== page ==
MONTGOMERY, AL (WSFA) - Montgomery Circuit Judge James Anderson on Thursday dismissed a lawsuit filed by Troy King against Attorney General Steve Marshall over contributions from the Republican Attorneys General Association. Anderson also denied King's motion for a temporary restraining order to stop the Marshall campaign from spending funds from RAGA.
Anderson heard from both Marshall's and King's counsels. King alleged Marshall's campaign has been using funds obtained illegally from RAGA, a federal political action committee or PAC. King's lawyer Al Agricola made the argument that RAGA falls under the state's PAC-to-PAC transfer ban, which prohibits Alabama candidates from accepting funds from PACs that also receive money from other PACs, as RAGA does. He says this falls under the Fair Campaign Practices Act.
Ted Hosp, the counsel for Marshall, argued that federal PACs like RAGA are not subject to the act. He said there is no state law that prohibits candidates from receiving funds from federal PACs that also accept PAC money; federal PACs would be regulated by the Federal Election Commission.
Hosp also said the King campaign could have filed the action sooner, rather than less than a week before the runoff election. He said the first disclosure of funds made to the Marshall campaign from RAGA was made on March 2, more than four months ago.
Anderson questioned the proper jurisdiction for the suit, saying the Republican Party would usually hear the claim. Agricola confirmed that no action was filed by the King campaign with the Republican Party.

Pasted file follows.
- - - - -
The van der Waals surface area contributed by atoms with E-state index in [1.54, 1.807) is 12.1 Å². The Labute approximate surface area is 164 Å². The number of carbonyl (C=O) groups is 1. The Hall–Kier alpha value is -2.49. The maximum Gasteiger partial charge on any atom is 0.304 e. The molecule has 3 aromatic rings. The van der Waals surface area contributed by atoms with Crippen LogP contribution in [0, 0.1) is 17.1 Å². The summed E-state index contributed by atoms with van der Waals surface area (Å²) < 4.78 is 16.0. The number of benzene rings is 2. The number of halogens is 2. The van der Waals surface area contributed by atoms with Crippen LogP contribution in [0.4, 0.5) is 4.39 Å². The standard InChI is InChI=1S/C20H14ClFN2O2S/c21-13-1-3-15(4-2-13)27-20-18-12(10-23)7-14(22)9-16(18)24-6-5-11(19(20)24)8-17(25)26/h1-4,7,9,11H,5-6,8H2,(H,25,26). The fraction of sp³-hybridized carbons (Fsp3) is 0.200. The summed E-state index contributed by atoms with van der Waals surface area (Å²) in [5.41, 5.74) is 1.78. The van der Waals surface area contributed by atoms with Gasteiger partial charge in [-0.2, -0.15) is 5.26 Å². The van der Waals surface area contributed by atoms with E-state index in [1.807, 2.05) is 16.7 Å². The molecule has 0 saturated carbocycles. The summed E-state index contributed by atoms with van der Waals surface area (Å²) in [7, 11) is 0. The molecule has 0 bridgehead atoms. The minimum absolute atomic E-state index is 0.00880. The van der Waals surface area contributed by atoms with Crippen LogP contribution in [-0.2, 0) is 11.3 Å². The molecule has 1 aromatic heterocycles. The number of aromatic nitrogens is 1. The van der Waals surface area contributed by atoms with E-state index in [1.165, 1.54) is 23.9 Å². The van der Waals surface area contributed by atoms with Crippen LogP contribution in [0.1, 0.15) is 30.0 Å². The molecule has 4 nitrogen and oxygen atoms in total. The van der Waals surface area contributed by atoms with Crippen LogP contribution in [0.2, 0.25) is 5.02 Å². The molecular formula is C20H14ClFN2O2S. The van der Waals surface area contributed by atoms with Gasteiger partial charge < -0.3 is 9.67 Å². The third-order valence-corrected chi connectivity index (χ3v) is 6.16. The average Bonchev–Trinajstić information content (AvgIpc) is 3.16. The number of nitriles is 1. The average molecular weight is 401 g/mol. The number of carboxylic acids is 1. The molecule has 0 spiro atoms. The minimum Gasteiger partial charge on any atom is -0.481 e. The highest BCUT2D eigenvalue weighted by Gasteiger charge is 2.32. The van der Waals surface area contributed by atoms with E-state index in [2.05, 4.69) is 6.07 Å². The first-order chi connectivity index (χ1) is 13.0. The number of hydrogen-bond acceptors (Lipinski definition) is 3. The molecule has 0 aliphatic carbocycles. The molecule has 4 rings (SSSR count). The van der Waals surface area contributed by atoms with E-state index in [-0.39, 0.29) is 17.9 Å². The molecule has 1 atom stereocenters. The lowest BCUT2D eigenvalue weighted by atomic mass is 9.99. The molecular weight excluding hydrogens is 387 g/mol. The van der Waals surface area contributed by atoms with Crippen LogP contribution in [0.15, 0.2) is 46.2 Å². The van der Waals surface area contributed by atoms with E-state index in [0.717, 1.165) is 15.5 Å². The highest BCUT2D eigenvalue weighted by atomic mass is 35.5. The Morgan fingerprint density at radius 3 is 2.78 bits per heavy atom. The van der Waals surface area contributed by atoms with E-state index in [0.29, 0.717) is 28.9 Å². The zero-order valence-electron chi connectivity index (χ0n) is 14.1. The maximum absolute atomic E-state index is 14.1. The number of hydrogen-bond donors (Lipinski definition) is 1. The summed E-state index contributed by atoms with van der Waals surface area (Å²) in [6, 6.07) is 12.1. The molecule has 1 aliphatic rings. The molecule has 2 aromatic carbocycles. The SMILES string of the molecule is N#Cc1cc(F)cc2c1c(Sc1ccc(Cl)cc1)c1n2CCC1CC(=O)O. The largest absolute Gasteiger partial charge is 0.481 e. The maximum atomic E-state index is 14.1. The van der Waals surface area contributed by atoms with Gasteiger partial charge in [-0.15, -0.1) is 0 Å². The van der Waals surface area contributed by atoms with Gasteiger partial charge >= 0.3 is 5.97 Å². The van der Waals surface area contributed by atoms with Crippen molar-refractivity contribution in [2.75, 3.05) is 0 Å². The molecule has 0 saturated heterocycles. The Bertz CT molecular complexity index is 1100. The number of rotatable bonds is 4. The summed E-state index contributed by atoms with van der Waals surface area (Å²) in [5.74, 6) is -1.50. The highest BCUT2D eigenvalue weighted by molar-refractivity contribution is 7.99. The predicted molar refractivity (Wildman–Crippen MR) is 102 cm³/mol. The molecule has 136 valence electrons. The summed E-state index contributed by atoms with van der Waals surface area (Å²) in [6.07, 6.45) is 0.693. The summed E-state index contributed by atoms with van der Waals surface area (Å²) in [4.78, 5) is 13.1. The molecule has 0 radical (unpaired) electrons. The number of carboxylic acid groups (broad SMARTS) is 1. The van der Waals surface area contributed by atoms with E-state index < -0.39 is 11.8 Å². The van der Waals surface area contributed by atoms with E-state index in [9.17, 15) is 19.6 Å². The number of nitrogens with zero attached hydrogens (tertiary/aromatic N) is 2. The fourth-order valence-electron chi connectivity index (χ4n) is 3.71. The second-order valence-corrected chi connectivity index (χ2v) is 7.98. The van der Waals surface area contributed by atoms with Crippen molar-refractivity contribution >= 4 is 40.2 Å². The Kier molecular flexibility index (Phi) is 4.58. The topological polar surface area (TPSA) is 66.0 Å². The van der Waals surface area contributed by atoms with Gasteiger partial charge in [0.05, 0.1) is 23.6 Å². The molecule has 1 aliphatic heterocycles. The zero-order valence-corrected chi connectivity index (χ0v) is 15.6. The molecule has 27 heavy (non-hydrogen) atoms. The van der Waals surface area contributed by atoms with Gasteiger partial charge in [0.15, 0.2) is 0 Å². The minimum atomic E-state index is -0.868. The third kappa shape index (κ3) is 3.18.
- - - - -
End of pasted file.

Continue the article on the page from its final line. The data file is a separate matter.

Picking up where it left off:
The issue was also raised that the King Campaign is seeking a declaration on a criminal law in a civil lawsuit; some argued civil court was not the appropriate venue. Hosp argued that seeking civil declaration prior to criminal prosecution could violate due process, and Anderson stated he was having a problem granting the TRO sought by King when the claim is possibly something that is not meant for civil court.
Anderson denied the TRO and dismissed the litigation because he said he did not feel he had the jurisdiction to declare the funds illegally obtained. After the ruling, King spoke to media, saying Marshall is bought by special interests and he does not intend to file any other action before the runoff election on Tuesday, rather he will appeal to the "court of public opinion."
The King campaign also released this statement:
The Marshall campaign also released a statement:
Marshall did not attend the hearing.
The runoff election for Attorney General will be Tuesday, July 17.